It's possible to change St. John Vianney's future
As a third generation active member of St. George Parish and the succeeding St. John Vianney, I would share some thoughts about the April 28, 2015 South Pittsburgh Reporter article “St. John Vianney Church faces an uncertain future.”
Almost all of the debt that has been accumulated by the parish over the decades can be attributed to subsidizing the now closed parish schools. The debt should be considered an investment in the Catholic education for a generation of students. A closed parish will not be able to pay interest on the debt.
In October, an architectural firm estimated it would cost $550,000 for all of the exterior repairs to the church to finally stop water from seeping in. With some improved planning, proper prioritizing and value engineering, the issues that have been allowing water to leak into the church for more than a decade could be addressed over a period of time and the church could be placed on a path to restoration.
In recent years, there were significant resources available that were not directed to stopping the water from leaking into the church.
In 2006, the parishioners provided a subsidy of $330,000 to the school.
In 2007, the parish capital campaign and sale of St. Joseph Church resulted in $614,184 to make improvements to the parish.
In 2014, the Church Alive campaign collected in $440,167 in pledges by the parishioners with 40-60 percent of that total committed back to the parish for improvements.
Now the water still leaks into the church and some plaster is damaged.
The income provided by the declining number of active parishioners at St. John Vianney is adequate when compared with the average of the Catholic churches that surround the Hilltop. With increased outreach and positive engagement with inactive parishioners and others in the communities, participation can be improved.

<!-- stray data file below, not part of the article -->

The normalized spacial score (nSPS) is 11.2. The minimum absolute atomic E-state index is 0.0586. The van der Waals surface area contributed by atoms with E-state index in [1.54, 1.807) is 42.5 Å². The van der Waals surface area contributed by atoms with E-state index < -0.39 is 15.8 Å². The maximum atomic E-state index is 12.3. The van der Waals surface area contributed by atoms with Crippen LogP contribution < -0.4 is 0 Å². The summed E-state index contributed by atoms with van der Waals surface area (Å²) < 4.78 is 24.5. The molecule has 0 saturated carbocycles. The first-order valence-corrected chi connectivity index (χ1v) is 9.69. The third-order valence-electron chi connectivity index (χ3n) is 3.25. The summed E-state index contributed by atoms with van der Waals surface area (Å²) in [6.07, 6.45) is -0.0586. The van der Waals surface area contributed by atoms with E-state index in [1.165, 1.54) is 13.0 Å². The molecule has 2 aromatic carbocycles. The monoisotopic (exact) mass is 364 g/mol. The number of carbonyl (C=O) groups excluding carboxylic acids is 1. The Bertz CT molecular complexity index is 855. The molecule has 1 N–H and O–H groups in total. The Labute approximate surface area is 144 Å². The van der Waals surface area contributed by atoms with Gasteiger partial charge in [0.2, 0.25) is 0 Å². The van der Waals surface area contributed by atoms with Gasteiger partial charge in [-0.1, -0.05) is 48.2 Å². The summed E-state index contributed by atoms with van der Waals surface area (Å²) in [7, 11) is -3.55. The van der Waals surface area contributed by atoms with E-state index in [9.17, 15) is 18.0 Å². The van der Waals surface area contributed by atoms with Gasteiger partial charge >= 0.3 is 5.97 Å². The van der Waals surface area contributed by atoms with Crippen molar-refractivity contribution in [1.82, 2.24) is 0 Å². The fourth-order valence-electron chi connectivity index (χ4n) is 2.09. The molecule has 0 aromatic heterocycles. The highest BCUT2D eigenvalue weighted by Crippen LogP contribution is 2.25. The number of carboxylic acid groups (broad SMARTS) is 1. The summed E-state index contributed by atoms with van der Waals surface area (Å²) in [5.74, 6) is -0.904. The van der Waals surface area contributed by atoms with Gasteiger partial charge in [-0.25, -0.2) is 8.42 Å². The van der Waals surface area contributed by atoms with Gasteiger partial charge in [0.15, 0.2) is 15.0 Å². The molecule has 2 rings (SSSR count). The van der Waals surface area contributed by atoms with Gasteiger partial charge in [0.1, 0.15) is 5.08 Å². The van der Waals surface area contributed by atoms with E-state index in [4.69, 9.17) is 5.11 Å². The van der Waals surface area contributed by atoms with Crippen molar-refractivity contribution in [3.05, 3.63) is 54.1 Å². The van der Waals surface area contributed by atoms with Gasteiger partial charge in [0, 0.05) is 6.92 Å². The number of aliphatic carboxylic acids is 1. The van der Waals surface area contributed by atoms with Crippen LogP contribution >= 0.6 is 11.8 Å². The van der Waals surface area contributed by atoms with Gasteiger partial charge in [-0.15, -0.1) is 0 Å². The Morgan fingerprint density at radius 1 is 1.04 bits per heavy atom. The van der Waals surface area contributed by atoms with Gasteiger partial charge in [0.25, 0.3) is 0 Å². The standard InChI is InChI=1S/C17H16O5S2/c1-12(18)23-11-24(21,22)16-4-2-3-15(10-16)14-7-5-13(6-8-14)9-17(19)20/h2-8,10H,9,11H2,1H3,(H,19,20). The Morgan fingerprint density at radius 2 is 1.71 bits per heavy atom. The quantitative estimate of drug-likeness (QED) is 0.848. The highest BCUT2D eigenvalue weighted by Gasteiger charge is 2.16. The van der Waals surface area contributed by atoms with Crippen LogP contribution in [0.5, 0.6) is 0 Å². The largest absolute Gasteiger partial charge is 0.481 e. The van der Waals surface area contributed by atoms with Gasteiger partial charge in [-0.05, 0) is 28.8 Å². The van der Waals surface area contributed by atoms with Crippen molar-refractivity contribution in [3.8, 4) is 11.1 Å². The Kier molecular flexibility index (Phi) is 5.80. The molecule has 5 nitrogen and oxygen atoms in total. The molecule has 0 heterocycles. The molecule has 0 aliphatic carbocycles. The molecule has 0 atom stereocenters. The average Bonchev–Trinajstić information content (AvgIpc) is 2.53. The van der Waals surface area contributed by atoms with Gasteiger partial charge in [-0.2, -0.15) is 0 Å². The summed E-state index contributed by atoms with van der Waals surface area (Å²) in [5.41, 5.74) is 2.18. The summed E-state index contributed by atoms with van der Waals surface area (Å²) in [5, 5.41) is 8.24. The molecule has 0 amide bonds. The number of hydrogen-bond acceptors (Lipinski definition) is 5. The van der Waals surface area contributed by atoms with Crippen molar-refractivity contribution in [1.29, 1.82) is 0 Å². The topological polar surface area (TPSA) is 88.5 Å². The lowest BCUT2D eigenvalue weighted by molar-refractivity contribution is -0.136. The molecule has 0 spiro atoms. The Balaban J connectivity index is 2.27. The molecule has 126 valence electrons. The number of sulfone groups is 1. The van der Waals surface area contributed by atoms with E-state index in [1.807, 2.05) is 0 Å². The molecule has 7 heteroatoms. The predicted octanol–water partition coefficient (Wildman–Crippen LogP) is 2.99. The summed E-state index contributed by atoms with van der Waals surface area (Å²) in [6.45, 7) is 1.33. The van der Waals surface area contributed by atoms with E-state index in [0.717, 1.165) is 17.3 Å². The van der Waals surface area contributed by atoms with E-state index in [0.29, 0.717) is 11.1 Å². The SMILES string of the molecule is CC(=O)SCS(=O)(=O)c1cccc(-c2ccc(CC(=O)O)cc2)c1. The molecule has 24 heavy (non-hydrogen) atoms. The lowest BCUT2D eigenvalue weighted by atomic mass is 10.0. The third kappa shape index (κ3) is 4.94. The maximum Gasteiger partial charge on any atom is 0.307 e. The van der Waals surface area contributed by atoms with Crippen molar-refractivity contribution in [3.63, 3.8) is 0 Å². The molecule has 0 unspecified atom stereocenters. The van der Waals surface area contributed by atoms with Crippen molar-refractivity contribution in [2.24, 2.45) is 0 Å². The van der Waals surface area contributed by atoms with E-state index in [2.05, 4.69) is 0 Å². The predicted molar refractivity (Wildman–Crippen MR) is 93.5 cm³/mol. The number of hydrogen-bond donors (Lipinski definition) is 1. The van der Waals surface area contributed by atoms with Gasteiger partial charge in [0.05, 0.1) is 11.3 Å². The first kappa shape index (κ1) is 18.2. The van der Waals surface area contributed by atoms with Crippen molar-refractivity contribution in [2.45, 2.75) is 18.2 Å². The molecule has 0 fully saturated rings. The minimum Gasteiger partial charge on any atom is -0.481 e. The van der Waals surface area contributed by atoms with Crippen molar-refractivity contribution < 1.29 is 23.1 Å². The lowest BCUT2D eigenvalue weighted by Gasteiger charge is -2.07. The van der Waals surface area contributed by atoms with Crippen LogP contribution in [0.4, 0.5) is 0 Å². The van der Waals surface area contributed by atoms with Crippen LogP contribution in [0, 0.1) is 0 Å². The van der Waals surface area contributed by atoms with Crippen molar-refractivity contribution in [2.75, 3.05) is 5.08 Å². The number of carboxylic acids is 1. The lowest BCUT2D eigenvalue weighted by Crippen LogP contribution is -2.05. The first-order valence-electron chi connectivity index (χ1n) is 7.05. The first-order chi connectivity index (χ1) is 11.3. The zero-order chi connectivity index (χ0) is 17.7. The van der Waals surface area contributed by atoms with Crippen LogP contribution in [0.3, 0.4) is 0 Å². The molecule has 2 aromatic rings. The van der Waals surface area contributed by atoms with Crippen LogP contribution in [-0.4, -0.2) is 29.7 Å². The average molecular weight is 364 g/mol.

Recently, as Pope Frances emphasizes the need to address economic disparities and the need to reach out to under served people, we also see Bishop Zubik initiate the “On Mission for The Church Alive!” program to “reach out to more generously to those in need.”
Unfortunately, it appears that those messages do not yet apply to the remaining parishioners whose families have built, supported and served the Catholic Church on the Hilltop for more than a century and also to the people of the Hilltop that are showing growing success in their efforts to revitalize their communities.
According to the Diocese spokesman, “there’s no chance to succeed.”
While the Diocese seems to focus their attention and resources into thriving areas such as Cranberry and Washington, it declares parishes in places like the Hilltop communities have “no chance to succeed.”
Currently, we see many non-denominational and community churches attracting significant congregations and succeeding in the Hilltop and in surrounding communities throughout Pittsburgh.
It would be tragic to see the Catholic Church abandon the Hilltop just as others are making significant investments in the future of these communities.
It’s different this time.
If the church leadership can follow the message of Pope Francis, with an open mind and some creative ideas, our parish can have a “chance to succeed.”
With inspired leadership and the availability of technology and social media, there are vast new avenues for the Catholic Church to reach out and get its message to the community. Extra emphasis on the younger population, they could provide increased attendance and needed support.
For generations, many of our families with limited means have entrusted generous donations and service to our Catholic Church and we expected that those resources would have been managed well.
It seems that things didn’t turn out so well.
I would like to hope that the Diocese will step up and provide a partnership and commitment to our parish so that we can plan the restoration of our church, increase attendance and have the “chance to succeed.”